Ever been in a situation where it seems like minor criticisms are all you hear? Sure, there are things you could improve, you know that . . . but a constant peck, peck, peck of negative feedback sure doesn't motivate you to change! One of my mentors called this gradual chipping away at one's self esteem, "being pecked to death by ducks."
How to deal with it? There are ducks outside my window as I write . . . and I know that one sure way to make them go away, is to stop feeding them. Ducks need to eat a lot, and eat often, to keep going. If they can't get food from you, they'll try someplace else.
So . . . how can you make this work for your brand of "ducks"? What about figuring out what there is about you that's FEEDING them? For example, are you reacting to their pecks? (Psychologists tell us that some people use a negative approach to get the attention they crave.)
Are you working harder in response to their criticism? (When you do this, you are exhausting yourself and adding chocolate sauce to their dessert! The pecking won't end, I guarantee it.) I believe we feed our ducks when we take words of criticism home and brood. Most of us are programmed to take criticism much more seriously than we do praise, and many of us make almost a career out of taking criticism home to chew over . . . and over . . . and again.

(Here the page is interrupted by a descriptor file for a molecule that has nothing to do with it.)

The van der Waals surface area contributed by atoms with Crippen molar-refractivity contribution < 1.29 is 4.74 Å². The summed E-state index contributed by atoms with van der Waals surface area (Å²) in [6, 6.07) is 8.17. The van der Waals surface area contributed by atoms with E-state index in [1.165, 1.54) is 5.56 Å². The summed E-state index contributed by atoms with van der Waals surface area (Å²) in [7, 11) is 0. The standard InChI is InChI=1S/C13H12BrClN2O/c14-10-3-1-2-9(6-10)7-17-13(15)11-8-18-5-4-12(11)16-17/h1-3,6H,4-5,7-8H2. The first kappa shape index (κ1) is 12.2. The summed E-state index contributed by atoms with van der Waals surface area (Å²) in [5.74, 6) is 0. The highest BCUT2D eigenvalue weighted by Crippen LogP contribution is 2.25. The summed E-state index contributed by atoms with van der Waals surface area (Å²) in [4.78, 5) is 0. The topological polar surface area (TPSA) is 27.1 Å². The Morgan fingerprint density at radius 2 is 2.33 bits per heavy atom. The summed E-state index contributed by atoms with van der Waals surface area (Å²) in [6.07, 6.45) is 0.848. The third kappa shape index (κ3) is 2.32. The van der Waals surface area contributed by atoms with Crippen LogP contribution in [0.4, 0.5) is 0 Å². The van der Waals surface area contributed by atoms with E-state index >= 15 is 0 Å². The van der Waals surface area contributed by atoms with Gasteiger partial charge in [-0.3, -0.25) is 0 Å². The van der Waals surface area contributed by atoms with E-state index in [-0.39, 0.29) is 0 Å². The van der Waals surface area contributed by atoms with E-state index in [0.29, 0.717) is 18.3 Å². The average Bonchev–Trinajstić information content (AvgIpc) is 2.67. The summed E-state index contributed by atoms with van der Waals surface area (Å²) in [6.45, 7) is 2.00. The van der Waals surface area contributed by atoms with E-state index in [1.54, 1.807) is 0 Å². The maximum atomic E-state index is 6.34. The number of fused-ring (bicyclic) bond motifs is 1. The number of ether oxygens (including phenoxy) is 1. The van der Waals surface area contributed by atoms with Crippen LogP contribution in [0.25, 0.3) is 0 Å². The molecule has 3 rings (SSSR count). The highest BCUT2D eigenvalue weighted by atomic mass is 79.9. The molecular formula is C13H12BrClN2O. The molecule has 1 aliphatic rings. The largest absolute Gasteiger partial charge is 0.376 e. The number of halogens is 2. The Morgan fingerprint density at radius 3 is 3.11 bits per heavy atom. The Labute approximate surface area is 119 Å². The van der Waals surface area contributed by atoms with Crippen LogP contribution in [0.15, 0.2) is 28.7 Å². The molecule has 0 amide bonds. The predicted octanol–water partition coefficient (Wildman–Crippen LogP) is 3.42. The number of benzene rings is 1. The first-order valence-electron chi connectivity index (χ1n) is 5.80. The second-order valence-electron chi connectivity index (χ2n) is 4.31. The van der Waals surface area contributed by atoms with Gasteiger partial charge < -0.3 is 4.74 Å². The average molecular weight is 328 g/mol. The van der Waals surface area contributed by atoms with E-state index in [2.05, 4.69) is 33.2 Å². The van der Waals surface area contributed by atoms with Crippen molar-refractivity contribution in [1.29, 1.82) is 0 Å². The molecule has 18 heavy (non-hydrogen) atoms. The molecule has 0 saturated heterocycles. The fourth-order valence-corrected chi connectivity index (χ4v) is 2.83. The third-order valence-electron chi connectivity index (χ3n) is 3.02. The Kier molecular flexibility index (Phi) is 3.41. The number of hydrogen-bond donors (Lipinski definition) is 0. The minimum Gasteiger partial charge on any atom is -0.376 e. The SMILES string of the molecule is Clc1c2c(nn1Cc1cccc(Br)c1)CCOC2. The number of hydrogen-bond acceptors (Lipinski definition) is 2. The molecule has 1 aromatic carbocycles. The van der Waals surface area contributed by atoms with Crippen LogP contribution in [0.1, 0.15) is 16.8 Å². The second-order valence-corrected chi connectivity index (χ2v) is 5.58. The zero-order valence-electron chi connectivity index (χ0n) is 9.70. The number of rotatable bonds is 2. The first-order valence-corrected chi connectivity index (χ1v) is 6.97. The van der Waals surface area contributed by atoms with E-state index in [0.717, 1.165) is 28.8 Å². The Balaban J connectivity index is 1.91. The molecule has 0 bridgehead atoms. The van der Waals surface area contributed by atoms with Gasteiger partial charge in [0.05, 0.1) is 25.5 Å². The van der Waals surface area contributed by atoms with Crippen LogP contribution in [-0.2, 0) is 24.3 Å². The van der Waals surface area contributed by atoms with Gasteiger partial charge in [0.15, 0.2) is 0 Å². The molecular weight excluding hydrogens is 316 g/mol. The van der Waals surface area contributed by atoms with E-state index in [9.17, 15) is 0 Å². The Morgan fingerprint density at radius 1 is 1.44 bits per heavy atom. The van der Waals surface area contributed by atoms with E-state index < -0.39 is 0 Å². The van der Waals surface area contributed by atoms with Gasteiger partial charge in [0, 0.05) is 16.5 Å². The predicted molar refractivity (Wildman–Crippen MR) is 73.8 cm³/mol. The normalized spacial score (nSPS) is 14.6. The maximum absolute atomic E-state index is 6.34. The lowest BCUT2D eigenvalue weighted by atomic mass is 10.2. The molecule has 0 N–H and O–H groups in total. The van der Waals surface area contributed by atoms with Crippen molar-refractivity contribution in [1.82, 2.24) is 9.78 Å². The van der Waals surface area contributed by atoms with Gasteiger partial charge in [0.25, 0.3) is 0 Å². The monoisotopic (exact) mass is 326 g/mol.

When Duck A criticizes me for DOING x, I have a choice. Take it home and make it last . . . or look the criticism in the face. If it's fair and valid, I may decide to stop x-ing (it's my choice). In fact, Duck A may have done me a good turn -- and one way to keep this in mind is to say (over and over if necessary), "It's about what I DO, it's not who I BE."
A WORD ABOUT SYSTEMIC DUCK FEEDERS: Some organizations and groups encourage anonymous feedback, in the mistaken belief that this provides a safe environment for honest communication. WRONG! Anonymous feedback promotes dysfunctional systems . . . and dysfunctional systems are essentially "duck food silos." (I put a spin on an old mantra, "If you can't say it to his/her face, don't say it at all." Of course, sometimes we need help -- a mentor, an advocate, a companion, a safe structure. But whatever it takes, in healthy systems, constructive, behavior-focused criticism comes with a name attached, and if at all possible, is given face-to- face.)
Finally: HOW NOT TO BE A DUCK: Before YOU criticize, think clearly. Figure out what is really bugging you. And then speak directly to the person with whom you have a problem. Use 'I' statements (a skill unknown to ducks, as far as I know). Rehearse ahead of time to be sure you're focused on behavior (Do-ing), not Be-ing. A good rule is to ask yourself, "How would this sound if she (or he) were talking to ME?"
© Maureen Killoran, 2005
Maureen Killoran, MA, DMin, is a Life Coach with a passion for helping people connect their strengths with their vision. Maureen offers dynamic individual and group coaching, work team empowerment training, teleclasses, and a free monthly e-zine, "Seeds of Change." Watch for Maureen's forthcoming e-workbook, Spirit Tickling -- a selection of her absolutely best articles, with questions to lead you further on your path of personal growth. http://www.spiritquestcoaching.com